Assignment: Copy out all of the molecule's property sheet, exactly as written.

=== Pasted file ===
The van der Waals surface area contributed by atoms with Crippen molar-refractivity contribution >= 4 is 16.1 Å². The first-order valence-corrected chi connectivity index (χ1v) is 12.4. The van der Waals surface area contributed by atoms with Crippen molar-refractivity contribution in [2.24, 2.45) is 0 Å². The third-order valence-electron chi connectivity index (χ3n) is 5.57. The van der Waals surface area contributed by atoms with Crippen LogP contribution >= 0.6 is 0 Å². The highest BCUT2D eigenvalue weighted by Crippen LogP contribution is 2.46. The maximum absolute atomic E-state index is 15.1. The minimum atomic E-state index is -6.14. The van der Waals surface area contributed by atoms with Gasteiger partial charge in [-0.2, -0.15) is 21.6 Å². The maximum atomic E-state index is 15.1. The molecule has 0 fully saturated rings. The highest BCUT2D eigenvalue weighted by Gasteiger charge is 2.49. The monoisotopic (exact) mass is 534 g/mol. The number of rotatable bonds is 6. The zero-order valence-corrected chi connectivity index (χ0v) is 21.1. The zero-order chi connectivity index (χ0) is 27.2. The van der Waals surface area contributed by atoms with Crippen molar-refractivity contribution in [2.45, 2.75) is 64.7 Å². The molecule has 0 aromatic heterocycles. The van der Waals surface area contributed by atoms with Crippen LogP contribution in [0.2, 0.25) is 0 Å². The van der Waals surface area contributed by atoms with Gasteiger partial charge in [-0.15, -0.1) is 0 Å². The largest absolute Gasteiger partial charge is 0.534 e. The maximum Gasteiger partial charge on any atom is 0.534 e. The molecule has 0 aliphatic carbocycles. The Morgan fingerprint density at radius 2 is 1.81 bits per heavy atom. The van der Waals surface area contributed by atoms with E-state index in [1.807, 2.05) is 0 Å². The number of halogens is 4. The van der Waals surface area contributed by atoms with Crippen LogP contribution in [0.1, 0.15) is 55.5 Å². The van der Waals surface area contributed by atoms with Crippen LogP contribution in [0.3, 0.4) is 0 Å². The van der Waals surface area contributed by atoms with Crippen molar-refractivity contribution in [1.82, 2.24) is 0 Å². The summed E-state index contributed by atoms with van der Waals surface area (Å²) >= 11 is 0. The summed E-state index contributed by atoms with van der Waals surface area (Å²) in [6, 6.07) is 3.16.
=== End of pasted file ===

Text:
The van der Waals surface area contributed by atoms with Crippen molar-refractivity contribution >= 4 is 16.1 Å². The first-order valence-corrected chi connectivity index (χ1v) is 12.4. The van der Waals surface area contributed by atoms with Crippen molar-refractivity contribution in [2.24, 2.45) is 0 Å². The third-order valence-electron chi connectivity index (χ3n) is 5.57. The van der Waals surface area contributed by atoms with Crippen LogP contribution >= 0.6 is 0 Å². The highest BCUT2D eigenvalue weighted by Crippen LogP contribution is 2.46. The maximum absolute atomic E-state index is 15.1. The minimum atomic E-state index is -6.14. The van der Waals surface area contributed by atoms with Gasteiger partial charge in [-0.2, -0.15) is 21.6 Å². The maximum atomic E-state index is 15.1. The molecule has 0 fully saturated rings. The highest BCUT2D eigenvalue weighted by Gasteiger charge is 2.49. The monoisotopic (exact) mass is 534 g/mol. The number of rotatable bonds is 6. The zero-order valence-corrected chi connectivity index (χ0v) is 21.1. The zero-order chi connectivity index (χ0) is 27.2. The van der Waals surface area contributed by atoms with Crippen molar-refractivity contribution in [2.45, 2.75) is 64.7 Å². The molecule has 0 aromatic heterocycles. The van der Waals surface area contributed by atoms with Crippen LogP contribution in [0.2, 0.25) is 0 Å². The van der Waals surface area contributed by atoms with Gasteiger partial charge in [-0.15, -0.1) is 0 Å². The largest absolute Gasteiger partial charge is 0.534 e. The maximum Gasteiger partial charge on any atom is 0.534 e. The molecule has 0 aliphatic carbocycles. The Morgan fingerprint density at radius 2 is 1.81 bits per heavy atom. The van der Waals surface area contributed by atoms with E-state index in [1.807, 2.05) is 0 Å². The number of halogens is 4. The van der Waals surface area contributed by atoms with Crippen LogP contribution in [0.1, 0.15) is 55.5 Å². The van der Waals surface area contributed by atoms with Crippen LogP contribution in [0.3, 0.4) is 0 Å². The van der Waals surface area contributed by atoms with Crippen molar-refractivity contribution in [1.82, 2.24) is 0 Å². The summed E-state index contributed by atoms with van der Waals surface area (Å²) >= 11 is 0. The summed E-state index contributed by atoms with van der Waals surface area (Å²) in [6, 6.07) is 3.16.